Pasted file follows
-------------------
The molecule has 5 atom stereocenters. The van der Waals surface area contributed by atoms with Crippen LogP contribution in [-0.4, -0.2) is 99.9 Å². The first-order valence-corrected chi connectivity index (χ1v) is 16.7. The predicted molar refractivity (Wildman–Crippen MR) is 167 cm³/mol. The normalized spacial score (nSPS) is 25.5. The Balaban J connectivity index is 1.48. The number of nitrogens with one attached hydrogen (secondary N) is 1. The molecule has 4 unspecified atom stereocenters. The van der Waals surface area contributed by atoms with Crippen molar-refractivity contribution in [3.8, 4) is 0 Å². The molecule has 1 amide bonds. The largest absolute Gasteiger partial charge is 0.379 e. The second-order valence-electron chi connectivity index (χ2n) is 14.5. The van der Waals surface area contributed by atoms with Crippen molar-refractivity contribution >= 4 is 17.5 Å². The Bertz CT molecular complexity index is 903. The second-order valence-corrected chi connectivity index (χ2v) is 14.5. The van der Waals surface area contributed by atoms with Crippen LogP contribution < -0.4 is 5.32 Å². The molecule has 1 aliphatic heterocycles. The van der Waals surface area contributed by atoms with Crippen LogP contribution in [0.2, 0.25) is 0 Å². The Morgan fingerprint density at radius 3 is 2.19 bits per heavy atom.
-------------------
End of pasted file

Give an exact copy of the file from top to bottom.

The molecule has 5 atom stereocenters. The van der Waals surface area contributed by atoms with Crippen LogP contribution in [-0.4, -0.2) is 99.9 Å². The first-order valence-corrected chi connectivity index (χ1v) is 16.7. The predicted molar refractivity (Wildman–Crippen MR) is 167 cm³/mol. The normalized spacial score (nSPS) is 25.5. The Balaban J connectivity index is 1.48. The number of nitrogens with one attached hydrogen (secondary N) is 1. The molecule has 4 unspecified atom stereocenters. The van der Waals surface area contributed by atoms with Crippen molar-refractivity contribution in [3.8, 4) is 0 Å². The molecule has 1 amide bonds. The largest absolute Gasteiger partial charge is 0.379 e. The second-order valence-electron chi connectivity index (χ2n) is 14.5. The van der Waals surface area contributed by atoms with Crippen molar-refractivity contribution >= 4 is 17.5 Å². The Bertz CT molecular complexity index is 903. The second-order valence-corrected chi connectivity index (χ2v) is 14.5. The van der Waals surface area contributed by atoms with Crippen LogP contribution < -0.4 is 5.32 Å². The molecule has 1 aliphatic heterocycles. The van der Waals surface area contributed by atoms with Crippen LogP contribution in [0.2, 0.25) is 0 Å². The Morgan fingerprint density at radius 3 is 2.19 bits per heavy atom.